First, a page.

This line of thought seems to be very closely aligned to the key thesis of T.M. Lurhmann’s “When God Talks Back”, describing the relationship experienced by Fundamentalist Christians (David recommended it to me). Lurhmann observes that Fundamentalist Christians seek to train themselves to suppress the inherent “privacy” of one’s own brain function and thoughts in a manner that can permits one share his or her thoughts with the voice of the Divine. (Asking God what I should wear this morning seems vulgar to me, but this is the result of the intimacy that they believe they create.)

    Like Lurhmann, Ross seems to be saying (i) revelation is a human experience, and (ii) she’s remaining neutral/positive as to whether it is a true experience or mere delusion. (Sensing the attack from the hard secular left, Lurhmann devotes a full chapter defending fundamentalists as not mentally ill).

    That, by the way, is what troubles me by what I believe is a muddled thesis – seeking to keep her feet in too many yards at the same time, expending too much effort in claiming that she does not attack the prime value of Torah, while undermining its divinity (even inspirational divinity) too much.
    You had it right on the Shakespeare question: She may deny it strongly, but there is simply no way to argue her thesis and defend Torah as anything other than one of many sources of wisdom that are claimed to be divinely inspired.

  11. I am still not quite clear which metaphysical assumptions Prof Ross finds untenable in normative Judaism – that God can speak to man – that miracles could happen – they are of course untenable to metaphysical materialists – but otherwise untenable? There is a strong argument that historical and sociological analysis show aspects of the particular traditional narrative in OJ to be untenable, but that’s not quite the same as suggesting God’s communication or miracles cannot happen. It would still be interesting to know where Prof Ross stands.

    Current secular discourse not only severely critiques religion on materialist grounds, but just as much on ethical grounds. Prof Ross states:

    “Even passages in the Torah which appear problematic to us today, and the historical context which triggers our discontent and moves us to seek new interpretations, are part of that process.” So your language game can change…but surely it does so based on external factors.

    And in her constructivist Wittgensteinian theory – I choose the language game I like because I was born in to it or acculturated in to it. Fine, if we can alll agree on ethics roughly as motherhood and apple pie.
    However, the secular discourse says religion is. for example, anti-gay, a huge ethics violation. If we change our language game based on external factors, such as the gay right movement, or the word is not flat movement, or slavery for black people is wrong movement, or feminist movement, then why think that the original game was ethical or worth something? Put it another way, why would God structure a world with ongoing revelation like that? Why not just start with the good ethics to begin with? Well you might say that Rambam suggests we need time to acculturate to good ethics…but you would have a hard time convincing anyone I fear…The problem is that Prof Ross’s position leads back to Prof Marc Shapiro characterization of the unreconstructed traditional OJ worldview re history, evolution etc as not fundamentalist but obscurantist.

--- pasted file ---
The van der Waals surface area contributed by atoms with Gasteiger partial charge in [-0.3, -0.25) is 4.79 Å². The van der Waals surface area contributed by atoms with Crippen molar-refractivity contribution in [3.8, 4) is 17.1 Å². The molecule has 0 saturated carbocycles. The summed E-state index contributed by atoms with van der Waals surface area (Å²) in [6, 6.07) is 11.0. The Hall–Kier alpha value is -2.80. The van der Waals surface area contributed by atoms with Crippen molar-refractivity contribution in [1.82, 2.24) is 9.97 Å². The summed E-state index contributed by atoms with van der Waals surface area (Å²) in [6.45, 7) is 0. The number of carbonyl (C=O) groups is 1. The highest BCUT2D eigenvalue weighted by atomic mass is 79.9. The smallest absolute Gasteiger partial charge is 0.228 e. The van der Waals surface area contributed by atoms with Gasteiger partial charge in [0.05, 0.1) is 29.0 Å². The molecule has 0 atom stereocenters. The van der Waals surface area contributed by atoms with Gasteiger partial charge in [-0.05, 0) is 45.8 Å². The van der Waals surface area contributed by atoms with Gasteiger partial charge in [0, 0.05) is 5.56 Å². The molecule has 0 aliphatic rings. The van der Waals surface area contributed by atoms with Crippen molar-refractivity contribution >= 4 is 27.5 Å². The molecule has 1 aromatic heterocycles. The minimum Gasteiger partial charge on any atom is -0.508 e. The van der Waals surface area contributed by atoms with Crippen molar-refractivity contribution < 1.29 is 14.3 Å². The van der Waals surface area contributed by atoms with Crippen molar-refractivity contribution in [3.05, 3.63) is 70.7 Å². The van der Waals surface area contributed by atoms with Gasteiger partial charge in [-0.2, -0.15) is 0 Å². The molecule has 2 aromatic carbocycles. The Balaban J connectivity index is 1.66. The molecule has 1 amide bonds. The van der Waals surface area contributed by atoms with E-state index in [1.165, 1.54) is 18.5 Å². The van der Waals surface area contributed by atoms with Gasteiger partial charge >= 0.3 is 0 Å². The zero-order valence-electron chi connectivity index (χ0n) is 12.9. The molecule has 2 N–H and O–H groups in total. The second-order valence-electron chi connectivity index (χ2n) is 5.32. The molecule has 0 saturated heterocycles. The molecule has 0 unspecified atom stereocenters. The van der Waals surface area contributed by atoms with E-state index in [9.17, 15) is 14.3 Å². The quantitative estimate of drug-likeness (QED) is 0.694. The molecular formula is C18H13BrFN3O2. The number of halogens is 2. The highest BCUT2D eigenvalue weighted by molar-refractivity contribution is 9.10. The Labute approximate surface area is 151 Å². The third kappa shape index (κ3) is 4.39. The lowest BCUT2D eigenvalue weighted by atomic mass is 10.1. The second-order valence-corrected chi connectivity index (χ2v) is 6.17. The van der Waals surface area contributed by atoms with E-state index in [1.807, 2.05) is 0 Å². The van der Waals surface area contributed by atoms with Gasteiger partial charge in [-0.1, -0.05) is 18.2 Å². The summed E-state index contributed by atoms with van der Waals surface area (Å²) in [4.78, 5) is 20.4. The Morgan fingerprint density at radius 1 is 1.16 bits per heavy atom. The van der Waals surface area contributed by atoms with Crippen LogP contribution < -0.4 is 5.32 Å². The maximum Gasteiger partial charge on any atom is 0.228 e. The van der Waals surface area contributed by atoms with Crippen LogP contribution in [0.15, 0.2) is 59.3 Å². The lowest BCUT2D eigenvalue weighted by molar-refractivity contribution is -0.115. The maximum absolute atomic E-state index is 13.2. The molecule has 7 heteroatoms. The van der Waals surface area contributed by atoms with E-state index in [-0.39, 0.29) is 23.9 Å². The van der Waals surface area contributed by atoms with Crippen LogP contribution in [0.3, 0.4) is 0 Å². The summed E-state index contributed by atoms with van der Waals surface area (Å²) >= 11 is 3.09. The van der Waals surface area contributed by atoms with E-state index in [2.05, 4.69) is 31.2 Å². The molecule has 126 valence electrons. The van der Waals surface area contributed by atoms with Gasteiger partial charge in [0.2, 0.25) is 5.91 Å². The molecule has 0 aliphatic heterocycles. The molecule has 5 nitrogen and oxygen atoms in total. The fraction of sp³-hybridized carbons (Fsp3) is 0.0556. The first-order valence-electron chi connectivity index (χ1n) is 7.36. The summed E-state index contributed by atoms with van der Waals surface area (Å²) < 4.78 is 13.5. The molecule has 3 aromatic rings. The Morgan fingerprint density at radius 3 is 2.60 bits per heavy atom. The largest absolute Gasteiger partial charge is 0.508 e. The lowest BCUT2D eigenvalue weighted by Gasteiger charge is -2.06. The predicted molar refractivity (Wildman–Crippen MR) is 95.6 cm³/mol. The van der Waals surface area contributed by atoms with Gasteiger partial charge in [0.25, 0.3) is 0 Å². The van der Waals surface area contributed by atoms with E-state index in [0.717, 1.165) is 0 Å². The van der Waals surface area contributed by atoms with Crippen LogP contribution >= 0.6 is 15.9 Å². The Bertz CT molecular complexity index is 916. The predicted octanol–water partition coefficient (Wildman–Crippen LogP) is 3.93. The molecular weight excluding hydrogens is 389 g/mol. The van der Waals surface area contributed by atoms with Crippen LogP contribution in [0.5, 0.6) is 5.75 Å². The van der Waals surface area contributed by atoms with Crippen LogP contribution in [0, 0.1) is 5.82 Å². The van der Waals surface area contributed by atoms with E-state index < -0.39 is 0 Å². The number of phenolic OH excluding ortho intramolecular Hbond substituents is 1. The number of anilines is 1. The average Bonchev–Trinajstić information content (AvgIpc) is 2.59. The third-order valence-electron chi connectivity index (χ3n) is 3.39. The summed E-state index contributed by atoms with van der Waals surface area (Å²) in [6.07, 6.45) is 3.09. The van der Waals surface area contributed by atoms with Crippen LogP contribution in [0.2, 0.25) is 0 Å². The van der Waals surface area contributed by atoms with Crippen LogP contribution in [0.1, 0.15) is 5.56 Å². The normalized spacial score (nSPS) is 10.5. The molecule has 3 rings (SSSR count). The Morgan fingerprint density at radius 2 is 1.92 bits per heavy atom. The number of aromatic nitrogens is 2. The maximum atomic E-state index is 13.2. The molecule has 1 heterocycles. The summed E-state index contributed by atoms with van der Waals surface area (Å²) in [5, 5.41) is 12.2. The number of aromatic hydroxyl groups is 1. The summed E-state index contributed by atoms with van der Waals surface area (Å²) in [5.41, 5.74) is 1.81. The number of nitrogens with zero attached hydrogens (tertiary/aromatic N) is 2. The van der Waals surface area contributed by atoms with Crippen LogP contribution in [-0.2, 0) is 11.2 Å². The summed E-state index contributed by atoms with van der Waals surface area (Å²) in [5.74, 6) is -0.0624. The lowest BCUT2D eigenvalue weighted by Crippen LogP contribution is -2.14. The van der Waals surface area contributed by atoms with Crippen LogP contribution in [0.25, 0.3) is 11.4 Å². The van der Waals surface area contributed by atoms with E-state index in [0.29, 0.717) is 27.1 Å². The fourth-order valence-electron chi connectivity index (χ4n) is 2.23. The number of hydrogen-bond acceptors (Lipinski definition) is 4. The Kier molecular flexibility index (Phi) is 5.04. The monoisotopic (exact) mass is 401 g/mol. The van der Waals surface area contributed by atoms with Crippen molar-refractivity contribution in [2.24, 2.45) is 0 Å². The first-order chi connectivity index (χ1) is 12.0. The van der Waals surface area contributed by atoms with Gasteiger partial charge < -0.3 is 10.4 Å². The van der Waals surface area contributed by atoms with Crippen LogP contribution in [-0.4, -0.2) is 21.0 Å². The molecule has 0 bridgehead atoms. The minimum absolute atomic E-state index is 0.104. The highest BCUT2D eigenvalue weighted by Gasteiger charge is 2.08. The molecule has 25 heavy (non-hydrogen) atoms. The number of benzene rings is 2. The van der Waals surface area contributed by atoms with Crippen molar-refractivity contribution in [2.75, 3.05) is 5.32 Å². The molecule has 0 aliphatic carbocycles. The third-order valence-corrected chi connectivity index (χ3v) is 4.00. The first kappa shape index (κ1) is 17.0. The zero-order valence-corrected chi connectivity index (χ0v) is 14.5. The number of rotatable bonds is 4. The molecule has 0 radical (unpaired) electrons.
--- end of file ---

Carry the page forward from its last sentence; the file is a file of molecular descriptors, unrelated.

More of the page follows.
12. Amitai Blickstein

    I am invested in the attempt to reconcile the different spheres, and of late I have felt the inadequacy of Ricoeur’s contention that we moderns have irremediably lost the immediacy of belief, and that only “by interpreting that we can hear again,” but at the same time, living “as if” without even a second naiveté is (a) false, and (b) doesn’t work as advertised anyway. I read this post with great interest.

    I was not optimistic about Ross’s conception of ‘blurring’ [as presented in summary], until I read to point 11, which I largely agree with, except for the conception of the ‘game’ in question as a sub-world within a larger one (unless that world is a pre-linguistic one entirely, but then, that world is barely social, if you’re only grunting at one another) {I hear resonances with Moshe Koppel’s lively essay “Judaism as a First Language” in Azure 2011}. You see, I share AS’s concerns, and especially evanstonjew’s expression of the matter – I appreciate Prof. Ross’s articulation of the problem, and her distinguishing herself from other options (I found the interview questions put to her were very well chosen, evoking informative responses), but at the critical moment, it felt like modern Kabbalah was a form of HandWavium (see or wikipedia). למעשה, are we in NYC or Jerusalem? Speaking Hebrew or English? And how can you just say “Oh, trust me, it sounds like Gibberish, but it really is Aramaic?” That doesn’t help in any way, it’s a functionally neutral statement. There seems to be this magical bridge between the two worlds, painted over (or papered over) with quotes from RAIK and The Rebbe. How does Ross’s mitzido avoid “inadequate and wholly supernatural metaphysics”?